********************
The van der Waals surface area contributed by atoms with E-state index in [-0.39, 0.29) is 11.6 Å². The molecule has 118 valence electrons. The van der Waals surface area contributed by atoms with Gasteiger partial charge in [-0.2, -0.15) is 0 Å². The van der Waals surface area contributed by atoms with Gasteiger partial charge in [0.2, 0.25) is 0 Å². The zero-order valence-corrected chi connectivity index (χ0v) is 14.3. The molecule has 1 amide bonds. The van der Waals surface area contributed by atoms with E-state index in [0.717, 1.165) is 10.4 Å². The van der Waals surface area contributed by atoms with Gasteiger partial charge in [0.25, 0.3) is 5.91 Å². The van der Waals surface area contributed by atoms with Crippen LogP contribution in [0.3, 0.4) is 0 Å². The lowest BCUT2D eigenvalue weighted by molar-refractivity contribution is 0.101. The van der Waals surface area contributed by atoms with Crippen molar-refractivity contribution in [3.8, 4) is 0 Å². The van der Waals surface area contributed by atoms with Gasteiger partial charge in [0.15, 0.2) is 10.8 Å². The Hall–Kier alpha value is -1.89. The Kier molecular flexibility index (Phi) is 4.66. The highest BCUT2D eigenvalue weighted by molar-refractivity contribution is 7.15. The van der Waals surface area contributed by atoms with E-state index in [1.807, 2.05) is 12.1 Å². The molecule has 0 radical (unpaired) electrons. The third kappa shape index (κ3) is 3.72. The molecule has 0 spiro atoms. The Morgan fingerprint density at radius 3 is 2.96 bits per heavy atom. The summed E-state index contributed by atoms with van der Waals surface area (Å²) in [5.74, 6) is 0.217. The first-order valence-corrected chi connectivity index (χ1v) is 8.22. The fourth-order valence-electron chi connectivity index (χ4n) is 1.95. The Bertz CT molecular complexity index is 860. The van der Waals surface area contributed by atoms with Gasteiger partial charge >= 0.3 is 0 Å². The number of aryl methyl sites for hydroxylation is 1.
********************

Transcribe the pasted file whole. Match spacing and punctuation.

The van der Waals surface area contributed by atoms with E-state index in [-0.39, 0.29) is 11.6 Å². The molecule has 118 valence electrons. The van der Waals surface area contributed by atoms with Gasteiger partial charge in [-0.2, -0.15) is 0 Å². The van der Waals surface area contributed by atoms with Gasteiger partial charge in [0.2, 0.25) is 0 Å². The zero-order valence-corrected chi connectivity index (χ0v) is 14.3. The molecule has 1 amide bonds. The van der Waals surface area contributed by atoms with E-state index in [0.717, 1.165) is 10.4 Å². The van der Waals surface area contributed by atoms with Gasteiger partial charge in [0.25, 0.3) is 5.91 Å². The van der Waals surface area contributed by atoms with Crippen LogP contribution in [0.3, 0.4) is 0 Å². The lowest BCUT2D eigenvalue weighted by molar-refractivity contribution is 0.101. The van der Waals surface area contributed by atoms with Crippen molar-refractivity contribution in [3.8, 4) is 0 Å². The van der Waals surface area contributed by atoms with Gasteiger partial charge in [0.15, 0.2) is 10.8 Å². The Hall–Kier alpha value is -1.89. The Kier molecular flexibility index (Phi) is 4.66. The highest BCUT2D eigenvalue weighted by molar-refractivity contribution is 7.15. The van der Waals surface area contributed by atoms with E-state index in [1.807, 2.05) is 12.1 Å². The molecule has 0 radical (unpaired) electrons. The third kappa shape index (κ3) is 3.72. The molecule has 0 spiro atoms. The Morgan fingerprint density at radius 3 is 2.96 bits per heavy atom. The summed E-state index contributed by atoms with van der Waals surface area (Å²) in [5.74, 6) is 0.217. The first-order valence-corrected chi connectivity index (χ1v) is 8.22. The fourth-order valence-electron chi connectivity index (χ4n) is 1.95. The Bertz CT molecular complexity index is 860. The van der Waals surface area contributed by atoms with Gasteiger partial charge >= 0.3 is 0 Å². The number of aryl methyl sites for hydroxylation is 1.